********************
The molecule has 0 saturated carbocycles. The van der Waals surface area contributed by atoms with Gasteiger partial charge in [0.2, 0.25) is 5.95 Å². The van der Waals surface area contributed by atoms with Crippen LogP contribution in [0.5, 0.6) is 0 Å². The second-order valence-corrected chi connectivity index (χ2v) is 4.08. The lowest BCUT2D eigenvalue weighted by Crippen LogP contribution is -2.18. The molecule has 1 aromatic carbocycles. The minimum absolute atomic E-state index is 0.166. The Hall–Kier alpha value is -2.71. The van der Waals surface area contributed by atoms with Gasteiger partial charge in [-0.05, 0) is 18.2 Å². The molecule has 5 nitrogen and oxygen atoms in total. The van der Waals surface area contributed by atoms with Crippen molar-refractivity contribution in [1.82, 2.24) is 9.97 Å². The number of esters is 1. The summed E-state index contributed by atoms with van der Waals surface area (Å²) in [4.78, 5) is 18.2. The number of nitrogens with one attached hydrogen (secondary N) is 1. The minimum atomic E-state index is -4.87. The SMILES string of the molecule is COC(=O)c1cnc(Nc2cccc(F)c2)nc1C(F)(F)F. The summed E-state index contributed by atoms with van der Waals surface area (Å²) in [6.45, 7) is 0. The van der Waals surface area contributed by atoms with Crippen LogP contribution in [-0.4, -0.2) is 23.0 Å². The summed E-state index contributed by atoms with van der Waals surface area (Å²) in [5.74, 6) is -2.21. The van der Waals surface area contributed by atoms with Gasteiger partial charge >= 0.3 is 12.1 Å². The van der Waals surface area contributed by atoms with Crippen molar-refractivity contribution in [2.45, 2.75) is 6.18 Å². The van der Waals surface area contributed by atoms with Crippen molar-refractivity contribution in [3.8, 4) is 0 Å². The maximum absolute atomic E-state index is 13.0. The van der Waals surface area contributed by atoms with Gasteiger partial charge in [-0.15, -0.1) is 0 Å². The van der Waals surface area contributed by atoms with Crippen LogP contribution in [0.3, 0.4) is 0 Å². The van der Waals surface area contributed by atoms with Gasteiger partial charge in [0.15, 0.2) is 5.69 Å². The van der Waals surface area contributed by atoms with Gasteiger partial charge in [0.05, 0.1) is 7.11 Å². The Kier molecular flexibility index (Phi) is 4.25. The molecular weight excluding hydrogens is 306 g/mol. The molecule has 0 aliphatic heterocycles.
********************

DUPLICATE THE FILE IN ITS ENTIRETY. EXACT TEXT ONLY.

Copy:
The molecule has 0 saturated carbocycles. The van der Waals surface area contributed by atoms with Gasteiger partial charge in [0.2, 0.25) is 5.95 Å². The van der Waals surface area contributed by atoms with Crippen LogP contribution in [0.5, 0.6) is 0 Å². The second-order valence-corrected chi connectivity index (χ2v) is 4.08. The lowest BCUT2D eigenvalue weighted by Crippen LogP contribution is -2.18. The molecule has 1 aromatic carbocycles. The minimum absolute atomic E-state index is 0.166. The Hall–Kier alpha value is -2.71. The van der Waals surface area contributed by atoms with Gasteiger partial charge in [-0.05, 0) is 18.2 Å². The molecule has 5 nitrogen and oxygen atoms in total. The van der Waals surface area contributed by atoms with Crippen molar-refractivity contribution in [1.82, 2.24) is 9.97 Å². The number of esters is 1. The summed E-state index contributed by atoms with van der Waals surface area (Å²) in [4.78, 5) is 18.2. The number of nitrogens with one attached hydrogen (secondary N) is 1. The minimum atomic E-state index is -4.87. The SMILES string of the molecule is COC(=O)c1cnc(Nc2cccc(F)c2)nc1C(F)(F)F. The summed E-state index contributed by atoms with van der Waals surface area (Å²) in [6.45, 7) is 0. The van der Waals surface area contributed by atoms with Crippen LogP contribution in [-0.4, -0.2) is 23.0 Å². The summed E-state index contributed by atoms with van der Waals surface area (Å²) in [5.74, 6) is -2.21. The van der Waals surface area contributed by atoms with Gasteiger partial charge >= 0.3 is 12.1 Å². The van der Waals surface area contributed by atoms with Crippen molar-refractivity contribution in [2.45, 2.75) is 6.18 Å². The van der Waals surface area contributed by atoms with Crippen molar-refractivity contribution in [3.8, 4) is 0 Å². The maximum absolute atomic E-state index is 13.0. The van der Waals surface area contributed by atoms with Gasteiger partial charge in [-0.15, -0.1) is 0 Å². The van der Waals surface area contributed by atoms with Crippen LogP contribution in [0.3, 0.4) is 0 Å². The van der Waals surface area contributed by atoms with Gasteiger partial charge in [0.15, 0.2) is 5.69 Å². The van der Waals surface area contributed by atoms with Gasteiger partial charge in [0.05, 0.1) is 7.11 Å². The Kier molecular flexibility index (Phi) is 4.25. The molecular weight excluding hydrogens is 306 g/mol. The molecule has 0 aliphatic heterocycles.